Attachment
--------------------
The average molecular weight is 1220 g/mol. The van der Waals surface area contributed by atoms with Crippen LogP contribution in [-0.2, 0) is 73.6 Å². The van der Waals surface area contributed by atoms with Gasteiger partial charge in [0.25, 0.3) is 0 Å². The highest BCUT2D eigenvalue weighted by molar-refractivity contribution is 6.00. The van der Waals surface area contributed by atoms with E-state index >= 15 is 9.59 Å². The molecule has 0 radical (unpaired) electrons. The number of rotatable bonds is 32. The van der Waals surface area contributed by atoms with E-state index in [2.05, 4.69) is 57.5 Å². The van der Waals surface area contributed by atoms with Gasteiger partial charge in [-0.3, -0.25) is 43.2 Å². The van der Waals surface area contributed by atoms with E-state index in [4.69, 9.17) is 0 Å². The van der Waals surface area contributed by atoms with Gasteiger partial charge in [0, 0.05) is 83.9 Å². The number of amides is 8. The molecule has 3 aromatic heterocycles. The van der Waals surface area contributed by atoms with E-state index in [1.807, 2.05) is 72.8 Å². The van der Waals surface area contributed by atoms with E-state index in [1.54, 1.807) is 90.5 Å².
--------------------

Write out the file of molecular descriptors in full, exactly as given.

The average molecular weight is 1220 g/mol. The van der Waals surface area contributed by atoms with Crippen LogP contribution in [-0.2, 0) is 73.6 Å². The van der Waals surface area contributed by atoms with Gasteiger partial charge in [0.25, 0.3) is 0 Å². The highest BCUT2D eigenvalue weighted by molar-refractivity contribution is 6.00. The van der Waals surface area contributed by atoms with E-state index >= 15 is 9.59 Å². The molecule has 0 radical (unpaired) electrons. The number of rotatable bonds is 32. The van der Waals surface area contributed by atoms with E-state index in [2.05, 4.69) is 57.5 Å². The van der Waals surface area contributed by atoms with Gasteiger partial charge in [-0.3, -0.25) is 43.2 Å². The van der Waals surface area contributed by atoms with E-state index in [4.69, 9.17) is 0 Å². The van der Waals surface area contributed by atoms with Gasteiger partial charge in [0, 0.05) is 83.9 Å². The number of amides is 8. The molecule has 3 aromatic heterocycles. The van der Waals surface area contributed by atoms with E-state index in [1.807, 2.05) is 72.8 Å². The van der Waals surface area contributed by atoms with E-state index in [1.54, 1.807) is 90.5 Å².